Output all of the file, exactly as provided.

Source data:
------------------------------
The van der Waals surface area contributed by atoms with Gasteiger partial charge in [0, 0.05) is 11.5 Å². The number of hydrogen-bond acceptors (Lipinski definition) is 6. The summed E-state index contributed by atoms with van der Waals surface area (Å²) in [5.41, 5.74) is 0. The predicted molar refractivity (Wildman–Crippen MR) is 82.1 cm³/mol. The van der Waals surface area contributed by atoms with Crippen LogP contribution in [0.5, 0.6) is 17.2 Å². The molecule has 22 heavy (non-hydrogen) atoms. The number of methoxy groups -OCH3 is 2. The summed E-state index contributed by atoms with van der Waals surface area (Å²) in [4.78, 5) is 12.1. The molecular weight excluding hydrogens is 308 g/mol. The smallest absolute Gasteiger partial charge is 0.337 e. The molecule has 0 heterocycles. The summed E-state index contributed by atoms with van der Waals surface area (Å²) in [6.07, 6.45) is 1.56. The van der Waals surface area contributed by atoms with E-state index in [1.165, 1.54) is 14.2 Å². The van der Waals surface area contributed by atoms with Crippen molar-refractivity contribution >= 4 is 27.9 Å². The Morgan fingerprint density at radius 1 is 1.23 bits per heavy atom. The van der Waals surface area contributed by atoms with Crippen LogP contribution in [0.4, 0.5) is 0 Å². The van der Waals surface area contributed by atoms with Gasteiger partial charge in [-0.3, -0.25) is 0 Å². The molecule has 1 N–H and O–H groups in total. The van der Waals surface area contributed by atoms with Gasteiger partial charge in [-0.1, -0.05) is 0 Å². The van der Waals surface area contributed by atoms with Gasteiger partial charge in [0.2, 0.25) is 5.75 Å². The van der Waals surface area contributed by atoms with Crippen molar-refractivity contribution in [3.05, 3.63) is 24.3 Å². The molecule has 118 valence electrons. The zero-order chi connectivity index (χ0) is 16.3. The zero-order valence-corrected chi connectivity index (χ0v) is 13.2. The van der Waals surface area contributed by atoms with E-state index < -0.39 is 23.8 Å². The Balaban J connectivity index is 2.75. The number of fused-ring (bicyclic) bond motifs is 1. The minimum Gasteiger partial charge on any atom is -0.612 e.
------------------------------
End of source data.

The van der Waals surface area contributed by atoms with Gasteiger partial charge in [0, 0.05) is 11.5 Å². The number of hydrogen-bond acceptors (Lipinski definition) is 6. The summed E-state index contributed by atoms with van der Waals surface area (Å²) in [5.41, 5.74) is 0. The predicted molar refractivity (Wildman–Crippen MR) is 82.1 cm³/mol. The van der Waals surface area contributed by atoms with Crippen LogP contribution in [0.5, 0.6) is 17.2 Å². The molecule has 22 heavy (non-hydrogen) atoms. The number of methoxy groups -OCH3 is 2. The summed E-state index contributed by atoms with van der Waals surface area (Å²) in [4.78, 5) is 12.1. The molecular weight excluding hydrogens is 308 g/mol. The smallest absolute Gasteiger partial charge is 0.337 e. The molecule has 0 heterocycles. The summed E-state index contributed by atoms with van der Waals surface area (Å²) in [6.07, 6.45) is 1.56. The van der Waals surface area contributed by atoms with E-state index in [1.165, 1.54) is 14.2 Å². The van der Waals surface area contributed by atoms with Crippen molar-refractivity contribution >= 4 is 27.9 Å². The Morgan fingerprint density at radius 1 is 1.23 bits per heavy atom. The van der Waals surface area contributed by atoms with Crippen LogP contribution in [0.4, 0.5) is 0 Å². The van der Waals surface area contributed by atoms with Gasteiger partial charge in [-0.3, -0.25) is 0 Å². The molecule has 1 N–H and O–H groups in total. The van der Waals surface area contributed by atoms with Gasteiger partial charge in [-0.1, -0.05) is 0 Å². The van der Waals surface area contributed by atoms with Gasteiger partial charge in [0.2, 0.25) is 5.75 Å². The van der Waals surface area contributed by atoms with Crippen molar-refractivity contribution in [3.05, 3.63) is 24.3 Å². The molecule has 118 valence electrons. The zero-order chi connectivity index (χ0) is 16.3. The zero-order valence-corrected chi connectivity index (χ0v) is 13.2. The van der Waals surface area contributed by atoms with E-state index < -0.39 is 23.8 Å². The Balaban J connectivity index is 2.75. The number of fused-ring (bicyclic) bond motifs is 1. The minimum Gasteiger partial charge on any atom is -0.612 e.